Book Review: The Happiness Track
The Happiness Track
How to Apply the Science of Happiness to Accelerate your Success
By Emma Seppälä, PhD
The pursuit of happiness shouldn’t be such hard work. That’s the basic concept behind a new book, The Happiness Track: How to Apply the Science of Happiness to Accelerate your Success, by Emma Seppälä, PhD, Science Director of Stanford’s Center for Compassion and Altruism Research and Education. Seppälä draws on interviews she has conducted over the past decade with highly successful people in careers across the board, as well as a wealth of research on happiness, resilience, compassion, positive stress, creativity, and mindfulness, to examine the connection between happiness and success.
“Happiness—defined as a state of heightened positive emotion—has a profound positive effect on our professional and personal lives,” Seppälä writes. She cites research showing the many benefits of happiness: it increases emotional and social intelligence, boosts productivity, and heightens our influence over peers and colleagues. These benefits, Seppälä argues, are the ingredients of success. Furthermore, most of us are far too stressed-out, checked-out, and burnt-out trying to “have it all.”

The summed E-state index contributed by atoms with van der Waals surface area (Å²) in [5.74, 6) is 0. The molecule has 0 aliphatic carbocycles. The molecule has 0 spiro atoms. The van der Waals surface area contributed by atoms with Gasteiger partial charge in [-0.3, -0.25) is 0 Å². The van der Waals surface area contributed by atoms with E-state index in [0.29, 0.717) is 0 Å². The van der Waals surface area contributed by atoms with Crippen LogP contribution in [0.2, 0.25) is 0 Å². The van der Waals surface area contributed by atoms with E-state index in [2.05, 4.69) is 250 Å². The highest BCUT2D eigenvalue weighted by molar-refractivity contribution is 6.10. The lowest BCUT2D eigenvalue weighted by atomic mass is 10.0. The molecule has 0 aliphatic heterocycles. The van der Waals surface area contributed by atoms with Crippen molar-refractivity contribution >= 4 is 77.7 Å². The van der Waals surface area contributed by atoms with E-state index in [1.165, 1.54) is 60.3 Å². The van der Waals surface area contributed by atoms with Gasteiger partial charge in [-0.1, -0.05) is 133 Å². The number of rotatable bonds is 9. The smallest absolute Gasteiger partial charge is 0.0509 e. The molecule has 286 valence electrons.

According to Seppälä, the best thing you can do for your career is to slow down and actually enjoy the present instead of pushing yourself to get ahead. In other words, trade in the fast track for the happiness track. What sets this book apart from the plethora of guides to living a happier life is that Seppälä is a scientist and she uses empirical data—not just anecdotes and opinions—to define six keys to happiness and success: 1) Live (or work) in the moment; 2) Tap into your resilience; 3) Manage your energy; 4) Do nothing; 5) Be good to yourself; and 6) Show compassion to others. Who can argue with any of that?